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19 November 2012 PERSIST: prototype Earth observing system using image slicer mirrors
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The measurement of the atmospheric concentration of greenhouse gases such as carbon dioxide (CO2) requires the simultaneous observation of a number of wavelength channels. Current and planned CO2 missions typically measure three wavebands using a hyperspectral sensor containing three spectrometers fed by an optical relay system to separate the wavelength channels. The use of one spectrometer per wavelength channel is inefficient in terms of number of detectors required and the mass and volume. This paper describes the development of an alternative solution which uses two key technologies to enable a more compact design; an image slicer mirror placed at the focal plane, and a multiple slit spectrometer operating in multiple diffraction orders. Both of these technologies are in common use in advanced astronomical spectrometers on large telescopes. The imager slicer mirror technology, as used on the James Webb Space Telescope instrument MIRI, enables the spectrometer to be illuminated with three input slits, each at a different wavelength. The spectrometer then disperses the light into multiple diffraction orders, via an echelle grating, to simultaneously capture spectra for three wavelength channels.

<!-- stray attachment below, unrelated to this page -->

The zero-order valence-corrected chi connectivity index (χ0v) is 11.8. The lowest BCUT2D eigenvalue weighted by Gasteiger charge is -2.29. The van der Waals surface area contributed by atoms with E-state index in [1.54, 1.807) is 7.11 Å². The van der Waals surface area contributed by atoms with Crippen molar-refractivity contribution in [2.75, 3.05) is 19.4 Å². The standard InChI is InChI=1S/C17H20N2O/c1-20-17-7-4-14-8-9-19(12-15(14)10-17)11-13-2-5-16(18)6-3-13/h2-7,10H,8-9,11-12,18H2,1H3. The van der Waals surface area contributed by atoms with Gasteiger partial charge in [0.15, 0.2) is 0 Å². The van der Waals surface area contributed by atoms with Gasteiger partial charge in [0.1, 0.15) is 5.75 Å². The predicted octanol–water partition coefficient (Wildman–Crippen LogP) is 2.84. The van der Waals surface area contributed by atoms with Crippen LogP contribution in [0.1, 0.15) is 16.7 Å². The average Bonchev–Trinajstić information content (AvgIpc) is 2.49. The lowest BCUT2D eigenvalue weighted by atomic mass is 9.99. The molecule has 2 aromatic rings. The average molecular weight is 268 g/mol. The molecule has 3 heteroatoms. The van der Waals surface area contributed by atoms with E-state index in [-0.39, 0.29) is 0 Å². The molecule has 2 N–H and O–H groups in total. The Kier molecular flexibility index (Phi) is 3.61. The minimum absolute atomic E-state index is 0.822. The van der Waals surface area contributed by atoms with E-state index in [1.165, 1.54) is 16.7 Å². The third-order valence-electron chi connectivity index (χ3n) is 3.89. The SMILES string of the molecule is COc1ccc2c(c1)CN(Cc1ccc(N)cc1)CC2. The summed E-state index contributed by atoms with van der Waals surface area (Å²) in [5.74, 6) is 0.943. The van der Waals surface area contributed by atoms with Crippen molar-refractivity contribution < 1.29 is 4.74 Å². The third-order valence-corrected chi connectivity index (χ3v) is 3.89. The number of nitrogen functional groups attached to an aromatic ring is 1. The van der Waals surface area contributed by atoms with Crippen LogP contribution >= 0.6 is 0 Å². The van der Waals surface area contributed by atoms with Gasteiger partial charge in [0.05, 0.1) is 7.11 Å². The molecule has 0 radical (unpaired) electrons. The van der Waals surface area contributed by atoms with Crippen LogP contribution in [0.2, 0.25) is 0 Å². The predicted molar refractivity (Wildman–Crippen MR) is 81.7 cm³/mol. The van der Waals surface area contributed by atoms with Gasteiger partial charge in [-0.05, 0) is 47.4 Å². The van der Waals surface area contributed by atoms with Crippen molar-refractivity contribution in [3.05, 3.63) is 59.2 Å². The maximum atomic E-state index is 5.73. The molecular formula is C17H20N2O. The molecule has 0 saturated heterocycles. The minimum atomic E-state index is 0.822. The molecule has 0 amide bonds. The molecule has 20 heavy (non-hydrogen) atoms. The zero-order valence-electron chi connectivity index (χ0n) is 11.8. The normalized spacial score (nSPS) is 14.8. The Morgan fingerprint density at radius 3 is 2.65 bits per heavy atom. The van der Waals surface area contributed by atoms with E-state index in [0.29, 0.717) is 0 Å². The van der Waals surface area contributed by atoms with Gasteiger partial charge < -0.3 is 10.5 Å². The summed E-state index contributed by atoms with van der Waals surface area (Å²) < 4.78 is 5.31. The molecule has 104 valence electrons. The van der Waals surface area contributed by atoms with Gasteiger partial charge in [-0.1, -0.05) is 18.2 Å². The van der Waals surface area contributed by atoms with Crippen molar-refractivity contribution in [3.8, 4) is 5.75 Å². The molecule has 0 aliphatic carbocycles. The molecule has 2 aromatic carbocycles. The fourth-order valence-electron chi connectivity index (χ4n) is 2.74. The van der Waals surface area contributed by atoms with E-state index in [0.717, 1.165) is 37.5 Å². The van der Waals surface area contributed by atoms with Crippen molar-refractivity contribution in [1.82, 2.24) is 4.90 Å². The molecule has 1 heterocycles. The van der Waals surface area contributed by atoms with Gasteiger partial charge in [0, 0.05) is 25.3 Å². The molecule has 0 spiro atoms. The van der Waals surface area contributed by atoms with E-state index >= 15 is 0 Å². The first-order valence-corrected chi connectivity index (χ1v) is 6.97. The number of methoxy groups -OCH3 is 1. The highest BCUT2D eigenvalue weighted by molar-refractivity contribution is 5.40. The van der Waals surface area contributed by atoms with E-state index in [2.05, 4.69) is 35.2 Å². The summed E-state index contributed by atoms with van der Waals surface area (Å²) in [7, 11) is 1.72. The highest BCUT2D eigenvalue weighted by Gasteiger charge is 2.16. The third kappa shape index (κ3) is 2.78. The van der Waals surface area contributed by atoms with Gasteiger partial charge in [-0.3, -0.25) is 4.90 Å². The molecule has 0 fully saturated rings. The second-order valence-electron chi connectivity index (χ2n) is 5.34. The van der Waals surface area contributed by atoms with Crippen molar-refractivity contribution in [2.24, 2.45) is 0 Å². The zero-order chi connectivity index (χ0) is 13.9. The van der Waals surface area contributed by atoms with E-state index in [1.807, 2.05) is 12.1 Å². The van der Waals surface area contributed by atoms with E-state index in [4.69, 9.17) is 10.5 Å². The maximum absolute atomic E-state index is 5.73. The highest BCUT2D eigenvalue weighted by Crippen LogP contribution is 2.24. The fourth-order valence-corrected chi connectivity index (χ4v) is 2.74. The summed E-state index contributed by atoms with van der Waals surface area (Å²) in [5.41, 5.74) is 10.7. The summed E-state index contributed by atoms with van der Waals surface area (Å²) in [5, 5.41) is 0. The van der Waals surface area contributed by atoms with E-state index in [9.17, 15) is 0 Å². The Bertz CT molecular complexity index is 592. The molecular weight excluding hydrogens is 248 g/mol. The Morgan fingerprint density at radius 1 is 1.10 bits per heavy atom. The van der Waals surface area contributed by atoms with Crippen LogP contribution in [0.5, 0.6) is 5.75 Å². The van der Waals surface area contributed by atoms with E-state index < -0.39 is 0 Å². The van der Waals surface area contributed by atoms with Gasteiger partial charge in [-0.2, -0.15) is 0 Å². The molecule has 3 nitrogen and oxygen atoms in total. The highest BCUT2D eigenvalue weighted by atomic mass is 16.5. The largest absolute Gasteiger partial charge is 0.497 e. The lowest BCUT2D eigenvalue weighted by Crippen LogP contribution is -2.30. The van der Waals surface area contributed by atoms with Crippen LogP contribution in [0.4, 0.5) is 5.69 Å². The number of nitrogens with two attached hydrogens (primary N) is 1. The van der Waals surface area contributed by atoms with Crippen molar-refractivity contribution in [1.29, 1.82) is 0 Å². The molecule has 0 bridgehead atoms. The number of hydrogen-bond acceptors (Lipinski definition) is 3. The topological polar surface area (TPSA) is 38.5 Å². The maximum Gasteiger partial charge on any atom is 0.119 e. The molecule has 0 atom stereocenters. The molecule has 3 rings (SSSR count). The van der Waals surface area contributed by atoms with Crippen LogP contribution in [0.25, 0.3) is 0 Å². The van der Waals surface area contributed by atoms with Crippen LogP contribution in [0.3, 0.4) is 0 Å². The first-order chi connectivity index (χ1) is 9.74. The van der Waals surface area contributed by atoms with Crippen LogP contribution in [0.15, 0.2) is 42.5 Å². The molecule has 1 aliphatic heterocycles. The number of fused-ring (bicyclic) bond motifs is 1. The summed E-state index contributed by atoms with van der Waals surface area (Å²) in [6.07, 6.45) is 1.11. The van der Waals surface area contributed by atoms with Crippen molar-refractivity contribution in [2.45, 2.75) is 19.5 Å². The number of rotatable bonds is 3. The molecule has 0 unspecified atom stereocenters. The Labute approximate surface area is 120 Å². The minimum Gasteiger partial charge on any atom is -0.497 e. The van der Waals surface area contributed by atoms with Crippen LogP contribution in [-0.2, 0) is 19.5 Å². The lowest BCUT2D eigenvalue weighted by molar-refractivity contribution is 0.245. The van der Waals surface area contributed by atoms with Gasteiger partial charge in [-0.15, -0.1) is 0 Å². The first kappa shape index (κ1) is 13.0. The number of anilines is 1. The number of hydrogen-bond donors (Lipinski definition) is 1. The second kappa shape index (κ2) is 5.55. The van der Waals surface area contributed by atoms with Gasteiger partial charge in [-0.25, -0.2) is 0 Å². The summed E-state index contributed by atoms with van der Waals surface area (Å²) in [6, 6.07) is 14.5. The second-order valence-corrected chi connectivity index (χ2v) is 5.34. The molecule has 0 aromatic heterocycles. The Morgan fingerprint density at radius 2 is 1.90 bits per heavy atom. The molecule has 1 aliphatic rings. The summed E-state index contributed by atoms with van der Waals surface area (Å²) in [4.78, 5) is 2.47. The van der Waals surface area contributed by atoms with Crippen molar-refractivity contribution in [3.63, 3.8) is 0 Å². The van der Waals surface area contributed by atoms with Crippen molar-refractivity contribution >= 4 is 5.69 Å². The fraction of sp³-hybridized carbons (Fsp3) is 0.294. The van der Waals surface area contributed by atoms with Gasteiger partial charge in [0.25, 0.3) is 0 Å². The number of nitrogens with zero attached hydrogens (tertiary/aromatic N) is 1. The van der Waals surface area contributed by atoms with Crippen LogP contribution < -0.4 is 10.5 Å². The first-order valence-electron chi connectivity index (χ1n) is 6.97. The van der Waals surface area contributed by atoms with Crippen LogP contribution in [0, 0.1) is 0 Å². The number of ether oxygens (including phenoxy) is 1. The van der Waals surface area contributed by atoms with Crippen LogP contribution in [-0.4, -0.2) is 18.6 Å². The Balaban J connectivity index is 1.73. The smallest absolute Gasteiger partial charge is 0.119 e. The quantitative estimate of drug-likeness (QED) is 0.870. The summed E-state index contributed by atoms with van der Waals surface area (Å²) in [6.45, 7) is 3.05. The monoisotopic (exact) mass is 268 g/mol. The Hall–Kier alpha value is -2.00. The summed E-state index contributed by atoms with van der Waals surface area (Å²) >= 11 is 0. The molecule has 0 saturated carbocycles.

© (2012) COPYRIGHT Society of Photo-Optical Instrumentation Engineers (SPIE). Downloading of the abstract is permitted for personal use only.
David Lee, J. Barlow, A. Vick, P. Hastings, D. Atkinson, M. Black, S. Wilson, and P. I. Palmer "PERSIST: prototype Earth observing system using image slicer mirrors", Proc. SPIE 8533, Sensors, Systems, and Next-Generation Satellites XVI, 85330T (19 November 2012);

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